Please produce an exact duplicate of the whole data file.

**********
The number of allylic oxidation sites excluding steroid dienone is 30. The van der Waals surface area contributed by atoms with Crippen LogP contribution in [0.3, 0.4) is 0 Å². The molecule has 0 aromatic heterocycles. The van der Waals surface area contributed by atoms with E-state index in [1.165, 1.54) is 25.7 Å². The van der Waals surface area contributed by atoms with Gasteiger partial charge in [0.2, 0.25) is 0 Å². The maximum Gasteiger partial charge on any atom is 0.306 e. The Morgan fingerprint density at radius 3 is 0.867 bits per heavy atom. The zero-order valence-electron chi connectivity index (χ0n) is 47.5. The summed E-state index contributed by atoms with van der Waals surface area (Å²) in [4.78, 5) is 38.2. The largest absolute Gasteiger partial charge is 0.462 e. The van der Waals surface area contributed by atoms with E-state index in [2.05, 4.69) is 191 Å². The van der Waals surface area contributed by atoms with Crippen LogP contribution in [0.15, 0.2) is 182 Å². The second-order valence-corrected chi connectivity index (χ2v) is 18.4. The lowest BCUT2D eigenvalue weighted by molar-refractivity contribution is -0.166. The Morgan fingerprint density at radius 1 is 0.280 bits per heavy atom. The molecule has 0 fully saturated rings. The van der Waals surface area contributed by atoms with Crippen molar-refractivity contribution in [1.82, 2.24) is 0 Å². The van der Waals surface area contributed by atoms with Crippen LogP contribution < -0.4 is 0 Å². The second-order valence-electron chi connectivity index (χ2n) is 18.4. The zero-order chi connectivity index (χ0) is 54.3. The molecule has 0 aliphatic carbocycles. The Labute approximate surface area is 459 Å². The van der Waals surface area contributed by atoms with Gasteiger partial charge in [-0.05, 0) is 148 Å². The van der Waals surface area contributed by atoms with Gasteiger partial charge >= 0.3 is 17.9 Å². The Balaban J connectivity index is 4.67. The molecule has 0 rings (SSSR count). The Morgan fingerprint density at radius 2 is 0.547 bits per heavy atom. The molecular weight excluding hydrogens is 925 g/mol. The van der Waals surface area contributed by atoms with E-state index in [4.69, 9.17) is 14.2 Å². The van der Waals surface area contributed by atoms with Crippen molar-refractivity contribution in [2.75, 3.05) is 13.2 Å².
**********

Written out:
The number of allylic oxidation sites excluding steroid dienone is 30. The van der Waals surface area contributed by atoms with Crippen LogP contribution in [0.3, 0.4) is 0 Å². The molecule has 0 aromatic heterocycles. The van der Waals surface area contributed by atoms with E-state index in [1.165, 1.54) is 25.7 Å². The van der Waals surface area contributed by atoms with Gasteiger partial charge in [0.2, 0.25) is 0 Å². The maximum Gasteiger partial charge on any atom is 0.306 e. The Morgan fingerprint density at radius 3 is 0.867 bits per heavy atom. The zero-order valence-electron chi connectivity index (χ0n) is 47.5. The summed E-state index contributed by atoms with van der Waals surface area (Å²) in [4.78, 5) is 38.2. The largest absolute Gasteiger partial charge is 0.462 e. The van der Waals surface area contributed by atoms with E-state index in [2.05, 4.69) is 191 Å². The van der Waals surface area contributed by atoms with Crippen LogP contribution in [0.15, 0.2) is 182 Å². The second-order valence-corrected chi connectivity index (χ2v) is 18.4. The lowest BCUT2D eigenvalue weighted by molar-refractivity contribution is -0.166. The Morgan fingerprint density at radius 1 is 0.280 bits per heavy atom. The molecule has 0 fully saturated rings. The van der Waals surface area contributed by atoms with Crippen molar-refractivity contribution in [1.82, 2.24) is 0 Å². The van der Waals surface area contributed by atoms with Crippen LogP contribution < -0.4 is 0 Å². The second-order valence-electron chi connectivity index (χ2n) is 18.4. The zero-order chi connectivity index (χ0) is 54.3. The molecule has 0 aliphatic carbocycles. The Labute approximate surface area is 459 Å². The van der Waals surface area contributed by atoms with Gasteiger partial charge in [-0.05, 0) is 148 Å². The van der Waals surface area contributed by atoms with Gasteiger partial charge >= 0.3 is 17.9 Å². The Balaban J connectivity index is 4.67. The molecule has 0 rings (SSSR count). The Morgan fingerprint density at radius 2 is 0.547 bits per heavy atom. The molecular weight excluding hydrogens is 925 g/mol. The van der Waals surface area contributed by atoms with E-state index in [4.69, 9.17) is 14.2 Å². The van der Waals surface area contributed by atoms with Crippen molar-refractivity contribution in [2.75, 3.05) is 13.2 Å².